The fact of the matter is, these groups, creating the bots don’t care who or what, you were caught by their bot.
The Number 1 Reason sites get hacked is to steal credit card and personal information.
Stealing traffic and redirecting to shady sites, which then steal your credit card and personal information if you place an order and your money.
That’s why you’ll find a lot of malware infections around the pharmaceutical industry.
Hackers will create fake websites for prescription drugs, use the sites they hack to redirect the traffic to their own temporary spam sites.
When someone places an order, they steal the credit card information and take the money.
Sometimes they’ll just add the pages to order right on your website as well.
Many of these hacks will create hundreds or thousands of spammy pages on the sites they hacked, google then indexes the site and you end up with thousands of spammy SEO listings all tied to your site.
The Number 2 Reason sites get hacked is to create bot nets.
Not only do bot nets help the hackers stay anonymous, it makes easy money selling bot net access to other groups.
When a large number of websites are hacked, the hackers can control these systems to do a number of various things.
One example is a DDOS (Distributed Denial of Service) attack. When you control many computer systems you can attack one target from all of these systems, disrupting service to that system.
You’ll find this often in online gaming. You can easily DDOS someone now for a few bucks and you’ll find these offers available many underground forums.
Renting the botnet out to other hackers is also done, again to keep anonymity when those hackers are manually or automatically hacking more systems.
I’m sure you’ve seen in movies where there’s a hacker, and they start talking about proxies.
“We’re trying to pin-point his coordinates but the connection is bouncing off multiple proxies in Berlin, Moscow, Virgina, give me just a few more minutes to identify the source!”
The Number 3 Reason sites get hacked is for Notoriety
We won’t elaborate too much on this but some people think it’s cool to deface a website and put up their logo or alias.
Yes, these are usually teenagers learning how to hack and end up practicing their skills on unfortunate websites.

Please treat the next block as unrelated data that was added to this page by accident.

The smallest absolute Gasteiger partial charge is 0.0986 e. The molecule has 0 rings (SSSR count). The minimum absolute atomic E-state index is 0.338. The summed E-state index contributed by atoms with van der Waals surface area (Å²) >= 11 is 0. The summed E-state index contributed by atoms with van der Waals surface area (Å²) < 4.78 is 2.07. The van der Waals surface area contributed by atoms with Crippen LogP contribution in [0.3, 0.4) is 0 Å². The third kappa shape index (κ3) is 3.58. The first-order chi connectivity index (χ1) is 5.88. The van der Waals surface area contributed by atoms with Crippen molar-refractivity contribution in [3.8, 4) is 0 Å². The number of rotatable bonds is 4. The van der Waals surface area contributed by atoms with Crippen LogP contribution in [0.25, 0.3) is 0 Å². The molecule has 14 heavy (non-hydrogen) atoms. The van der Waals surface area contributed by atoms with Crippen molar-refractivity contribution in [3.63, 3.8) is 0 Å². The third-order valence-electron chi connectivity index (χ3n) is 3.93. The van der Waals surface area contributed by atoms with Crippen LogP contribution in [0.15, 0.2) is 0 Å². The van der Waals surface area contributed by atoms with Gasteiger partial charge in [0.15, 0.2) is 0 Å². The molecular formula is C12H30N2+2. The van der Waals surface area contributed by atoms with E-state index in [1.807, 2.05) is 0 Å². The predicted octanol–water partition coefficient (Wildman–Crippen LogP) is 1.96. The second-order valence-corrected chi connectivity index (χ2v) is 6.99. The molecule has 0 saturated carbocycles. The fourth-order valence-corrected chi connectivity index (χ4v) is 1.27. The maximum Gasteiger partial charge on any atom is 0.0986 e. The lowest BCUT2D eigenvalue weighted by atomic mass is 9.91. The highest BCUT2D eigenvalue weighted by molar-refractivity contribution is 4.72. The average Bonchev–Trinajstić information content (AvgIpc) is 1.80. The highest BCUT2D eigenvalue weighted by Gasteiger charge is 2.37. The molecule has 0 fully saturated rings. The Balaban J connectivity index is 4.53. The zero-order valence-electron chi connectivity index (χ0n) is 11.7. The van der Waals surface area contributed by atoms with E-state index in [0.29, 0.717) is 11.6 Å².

They’ve read a few things online, they’ve gotten access to a server, and they deface your website.
Protecting your WordPress website from hackers
Don’t worry, it’s not all doom or gloom. Knowing the majority of attacks are not targeted but automated bots crawling the web there’s a few simple things you need to do to prevent the majority of hacks.
Always use a Web Application Firewall
A web application firewall is different than a security plugin such as Wordfence and offers better outside protection.
The reason is, Web Application firewalls work at the DNS level. They are configured in DNS which means the IP address your site is hosted on will no longer be visible from the outside.
The firewall filters the traffic before it reaches your site, automatically blocking the majority of the automated bots before they even have a chance to test your website for vulnerabilties.
So if you don’t already have a firewall setup, make it the next thing you do. Cloudflare is recommended since they offer a completely FREE Cloud based, DNS firewall.
Always keep WordPress, Themes and Plugins up to date
Login to your WordPress Admin and make sure themes and plugins are the latest versions.
Use our Free WordPress Theme, Plugin and Security Scanner to check for any known security issues.
Remove any unused or deactivated plugins
Even if Themes or plugins are not activated they can contain vulnerabilities which can be exploited and allow your site to be hacked.
Make sure you go through and delete any non-active Themes and plugins.